Published time: 01 July 2020
Authors: Benjamin Schäfer, Rulan Verma, Aswin Giri, Hankun He, S. M. Shiva Nagendra, Mukesh Khare, Christian Beck
Air pollution is among the highest contributors to mortality worldwide, especially in urban areas. During spring 2020, many countries enacted social distancing measures in order to slow down the ongoing Covid-19 pandemic. A particularly drastic measure, the “lockdown”, urged people to stay at home and thereby prevent new Covid-19 infections. In turn, it also reduced traffic and industrial activities. But how much did these lockdown measures improve air quality in large cities, and are there differences in how air quality was affected? Here, we analyse data from two megacities: London as an example for Europe and Delhi as an example for Asia. We consider data during and before the lockdown and compare these to a similar time period from 2019. Overall, we find a reduction in almost all air pollutants with intriguing differences between the two cities. In London, despite smaller average concentrations, we still observe high-pollutant states and an increased tendency towards extreme events (a higher kurtosis during lockdown). For Delhi, we observe a much stronger decrease of pollution concentrations, including high pollution states. These results could help to design rules to improve long-term air quality in megacities.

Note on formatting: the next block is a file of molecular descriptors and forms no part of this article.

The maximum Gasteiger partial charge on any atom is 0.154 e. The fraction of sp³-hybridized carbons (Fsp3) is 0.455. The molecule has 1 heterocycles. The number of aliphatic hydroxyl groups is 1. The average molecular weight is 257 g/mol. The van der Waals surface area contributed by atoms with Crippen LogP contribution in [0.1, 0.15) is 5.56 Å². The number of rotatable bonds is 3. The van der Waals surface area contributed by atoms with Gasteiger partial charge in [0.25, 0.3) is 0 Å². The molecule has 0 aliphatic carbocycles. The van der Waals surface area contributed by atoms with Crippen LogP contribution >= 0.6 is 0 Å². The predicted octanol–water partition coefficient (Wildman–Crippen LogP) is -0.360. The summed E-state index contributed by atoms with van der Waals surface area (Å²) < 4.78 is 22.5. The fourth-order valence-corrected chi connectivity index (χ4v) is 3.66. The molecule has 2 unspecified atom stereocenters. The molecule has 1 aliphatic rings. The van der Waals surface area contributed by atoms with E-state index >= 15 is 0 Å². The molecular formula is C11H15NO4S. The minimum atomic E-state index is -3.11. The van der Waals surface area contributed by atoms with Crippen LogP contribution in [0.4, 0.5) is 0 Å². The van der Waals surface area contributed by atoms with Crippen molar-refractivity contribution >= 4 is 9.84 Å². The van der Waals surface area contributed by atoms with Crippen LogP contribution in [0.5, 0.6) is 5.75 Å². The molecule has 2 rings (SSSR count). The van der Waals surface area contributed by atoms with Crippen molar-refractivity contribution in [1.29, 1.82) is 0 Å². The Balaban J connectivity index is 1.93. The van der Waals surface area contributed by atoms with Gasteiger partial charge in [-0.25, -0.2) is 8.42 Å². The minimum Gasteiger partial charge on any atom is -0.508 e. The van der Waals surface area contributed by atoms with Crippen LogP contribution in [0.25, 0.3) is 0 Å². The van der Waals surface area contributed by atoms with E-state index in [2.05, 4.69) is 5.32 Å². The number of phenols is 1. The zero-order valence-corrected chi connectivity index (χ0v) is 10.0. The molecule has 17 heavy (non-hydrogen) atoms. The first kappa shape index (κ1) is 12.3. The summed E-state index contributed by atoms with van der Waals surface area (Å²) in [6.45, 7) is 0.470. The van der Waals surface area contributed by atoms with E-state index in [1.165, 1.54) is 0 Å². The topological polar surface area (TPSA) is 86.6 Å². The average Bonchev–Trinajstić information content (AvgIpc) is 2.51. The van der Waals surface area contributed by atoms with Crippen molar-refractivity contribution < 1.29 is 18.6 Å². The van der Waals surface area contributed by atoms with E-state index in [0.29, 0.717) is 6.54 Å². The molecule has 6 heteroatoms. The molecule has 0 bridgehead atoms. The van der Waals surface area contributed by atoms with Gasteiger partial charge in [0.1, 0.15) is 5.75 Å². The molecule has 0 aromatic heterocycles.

Covid-19 impact on air quality in megacities